Elephants at Patara Elephant Farm in Thailand

Patara Elephant Farm

Founder Pat Trungpaken started Patara Elephant Farm with a mission of saving Thailand's elephant population. From the moment you arrive, Pat and his assistant Jack are observing your personality and body language, information they use to pair you with an elephant for a 90-minute ride through gorgeous scenery.
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Shop Nimmanhaemin Road

This convenient stretch is easily accomplished on foot and can be broken up with lunch and snack breaks. New shops and cafés open almost daily while other venues disappear in a flash. One reliable address, Nandakwang is a homespun haven of well-priced Thai hand loomed bedspreads, table linens and teddy bears. Next door, Doi Tung Lifestyle sells Issey Miyake–inspired clothes and shoes, raffia rugs and stylishly slouchy handbags to support livelihood development projects for northern Thai communities under the patronage of Her Royal Highness Princess Maha Chakri Sirindhorn. Downstairs, settle into the comfy seating to sip mangosteen juice and nibble macadamia nut cookies, a specialty of the house. Perhaps the most cosmopolitan stop on this itinerary, Gerard Collection lines the walls with beach chic woven bamboo and leather bags finished with buffalo horn, sterling silver or both. At Palmy, Pitiporn Batpim combines her training at the London College of Fashion with indigenous influences for a consistently stylish footwear selection in butter soft leathers. Another sweet spot, Nimmanhaemin Promenade offers kitsch in a convenient mini-mall. The street facing Chabaa (Soi 4, Nimmanhaemin Road) is a closet-size space overflowing with a kaleidoscope of cotton sundresses, Nepalese bejeweled belts and piles of shimmering Indian bangles. Cross the courtyard for more at Boho Rhapsody (Promenade Room 4, 081-167-6768) and at the back you’ll find Maneeslip (053-289-252) offering custom leather dress shoes and sandals for men and women.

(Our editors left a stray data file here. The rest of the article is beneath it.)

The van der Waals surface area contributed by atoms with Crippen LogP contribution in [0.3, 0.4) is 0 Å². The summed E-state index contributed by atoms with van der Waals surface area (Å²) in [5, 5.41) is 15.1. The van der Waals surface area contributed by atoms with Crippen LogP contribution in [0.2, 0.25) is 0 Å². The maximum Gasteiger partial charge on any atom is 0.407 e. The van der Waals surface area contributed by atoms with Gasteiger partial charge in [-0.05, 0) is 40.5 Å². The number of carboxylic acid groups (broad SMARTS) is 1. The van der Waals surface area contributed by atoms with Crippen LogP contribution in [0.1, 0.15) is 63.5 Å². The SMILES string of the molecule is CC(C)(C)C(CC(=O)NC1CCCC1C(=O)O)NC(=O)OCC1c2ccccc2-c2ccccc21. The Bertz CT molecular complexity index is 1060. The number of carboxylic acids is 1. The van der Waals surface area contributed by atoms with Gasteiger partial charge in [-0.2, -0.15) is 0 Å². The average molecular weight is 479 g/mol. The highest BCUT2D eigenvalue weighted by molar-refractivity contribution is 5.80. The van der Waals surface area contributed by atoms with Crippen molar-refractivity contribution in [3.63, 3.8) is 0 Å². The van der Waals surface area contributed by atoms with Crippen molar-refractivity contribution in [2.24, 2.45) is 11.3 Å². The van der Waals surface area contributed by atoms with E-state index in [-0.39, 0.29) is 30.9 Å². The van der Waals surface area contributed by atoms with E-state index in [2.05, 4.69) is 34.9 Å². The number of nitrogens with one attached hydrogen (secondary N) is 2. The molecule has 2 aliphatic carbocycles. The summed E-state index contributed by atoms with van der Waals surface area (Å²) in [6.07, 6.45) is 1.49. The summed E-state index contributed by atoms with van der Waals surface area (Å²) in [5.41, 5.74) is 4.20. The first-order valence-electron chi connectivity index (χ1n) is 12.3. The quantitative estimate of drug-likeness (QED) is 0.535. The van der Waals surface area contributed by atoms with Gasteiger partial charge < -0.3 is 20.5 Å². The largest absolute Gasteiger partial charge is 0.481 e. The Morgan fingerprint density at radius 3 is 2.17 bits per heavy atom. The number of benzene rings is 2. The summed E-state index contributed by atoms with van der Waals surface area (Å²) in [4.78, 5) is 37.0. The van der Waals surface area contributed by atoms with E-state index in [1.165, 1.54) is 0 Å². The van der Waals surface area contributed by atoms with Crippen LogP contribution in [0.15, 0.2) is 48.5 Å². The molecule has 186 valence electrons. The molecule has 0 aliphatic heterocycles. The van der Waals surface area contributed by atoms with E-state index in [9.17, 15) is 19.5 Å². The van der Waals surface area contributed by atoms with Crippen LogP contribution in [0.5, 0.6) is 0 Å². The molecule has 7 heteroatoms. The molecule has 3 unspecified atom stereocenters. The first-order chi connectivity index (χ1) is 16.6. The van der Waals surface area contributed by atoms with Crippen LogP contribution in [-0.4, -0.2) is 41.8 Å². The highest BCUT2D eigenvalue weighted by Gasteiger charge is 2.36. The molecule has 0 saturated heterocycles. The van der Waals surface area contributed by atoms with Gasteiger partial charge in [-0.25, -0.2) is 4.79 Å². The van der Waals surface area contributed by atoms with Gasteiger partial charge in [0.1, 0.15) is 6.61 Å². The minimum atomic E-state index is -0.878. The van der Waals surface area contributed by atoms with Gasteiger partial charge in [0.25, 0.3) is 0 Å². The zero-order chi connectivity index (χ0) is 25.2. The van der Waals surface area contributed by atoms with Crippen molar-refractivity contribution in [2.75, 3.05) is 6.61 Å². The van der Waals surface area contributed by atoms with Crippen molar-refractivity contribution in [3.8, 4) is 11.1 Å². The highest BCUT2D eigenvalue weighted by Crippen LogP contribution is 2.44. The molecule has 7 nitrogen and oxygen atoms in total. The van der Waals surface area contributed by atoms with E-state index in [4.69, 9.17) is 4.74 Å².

Merchandise at Colour Factory, Chiang Mai, Thailand - Courtesy Joanna MacLean

Shop the Wat Gate Neighborhood

This bucolic neighborhood of Thai artisans, European architecture and in-the-know international eateries stretches along the Ping River around Wat Gate Khar Rham Temple. Start by stopping in at the Healing Family Foundation. The local charity teaches learning and physically disabled children to express themselves artistically, on seriously cute hand embroidered tees with elephant heads on the front, tails at the back as well as stylish Thai textile table mats. Nearby, Colour Factory sells kaleidoscopic elephant sculptures designed by bold face names like Mark Jacobs and Isaac Mizrahi with 20% of profits donated to support Asian elephants. Do even more good with your credit card at Sop Moei Arts, where profits from these magnificently woven baskets and stunning silk textiles support Pwo Karen villagers outside Chiang Mai. Then nip into Nussara to load up on Missoni-inspired kaleidoscopic cotton scarves, indigo dyed fisherman pants and thick day glow wool variations on traditional Thai monk bags.

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Wat Gate Khar Rham Museum

Adjacent to Wat Gate Khar Rham Temple built in 1796, this unedited collection ranges from coins dating back hundreds of years to Dinah Shore LPs. Wander along walls and shelves, which are crammed tightly with ancient farm tools and Chinese trade pottery, antique drums and piles of rare fabric. There’s also period clothing, some of which once belonged to Chiang Mai royalty, Buddhist wood carvings and an extensive gallery of old Chiang Mai photographs.

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Indagare employees walking up stiars